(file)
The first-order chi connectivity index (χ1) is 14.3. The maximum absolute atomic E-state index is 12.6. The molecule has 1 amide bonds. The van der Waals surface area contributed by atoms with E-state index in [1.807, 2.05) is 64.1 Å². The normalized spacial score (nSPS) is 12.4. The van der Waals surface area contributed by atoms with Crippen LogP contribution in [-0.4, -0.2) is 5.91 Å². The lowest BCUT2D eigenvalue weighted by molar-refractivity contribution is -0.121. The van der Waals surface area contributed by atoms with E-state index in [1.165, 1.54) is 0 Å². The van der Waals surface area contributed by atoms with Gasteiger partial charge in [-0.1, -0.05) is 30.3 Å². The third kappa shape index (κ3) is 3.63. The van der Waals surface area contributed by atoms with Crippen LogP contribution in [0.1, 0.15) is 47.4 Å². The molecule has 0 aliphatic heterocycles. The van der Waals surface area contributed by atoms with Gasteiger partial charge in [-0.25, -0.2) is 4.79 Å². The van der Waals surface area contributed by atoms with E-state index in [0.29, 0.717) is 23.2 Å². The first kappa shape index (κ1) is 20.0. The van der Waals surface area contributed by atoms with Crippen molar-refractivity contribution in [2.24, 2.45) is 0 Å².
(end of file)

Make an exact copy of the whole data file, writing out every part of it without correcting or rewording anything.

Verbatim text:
The first-order chi connectivity index (χ1) is 14.3. The maximum absolute atomic E-state index is 12.6. The molecule has 1 amide bonds. The van der Waals surface area contributed by atoms with E-state index in [1.807, 2.05) is 64.1 Å². The normalized spacial score (nSPS) is 12.4. The van der Waals surface area contributed by atoms with Crippen LogP contribution in [-0.4, -0.2) is 5.91 Å². The lowest BCUT2D eigenvalue weighted by molar-refractivity contribution is -0.121. The van der Waals surface area contributed by atoms with E-state index in [1.165, 1.54) is 0 Å². The van der Waals surface area contributed by atoms with Gasteiger partial charge in [-0.1, -0.05) is 30.3 Å². The third kappa shape index (κ3) is 3.63. The van der Waals surface area contributed by atoms with Crippen LogP contribution in [0.1, 0.15) is 47.4 Å². The molecule has 0 aliphatic heterocycles. The van der Waals surface area contributed by atoms with Gasteiger partial charge in [-0.25, -0.2) is 4.79 Å². The van der Waals surface area contributed by atoms with E-state index in [0.29, 0.717) is 23.2 Å². The first kappa shape index (κ1) is 20.0. The van der Waals surface area contributed by atoms with Crippen molar-refractivity contribution in [2.24, 2.45) is 0 Å².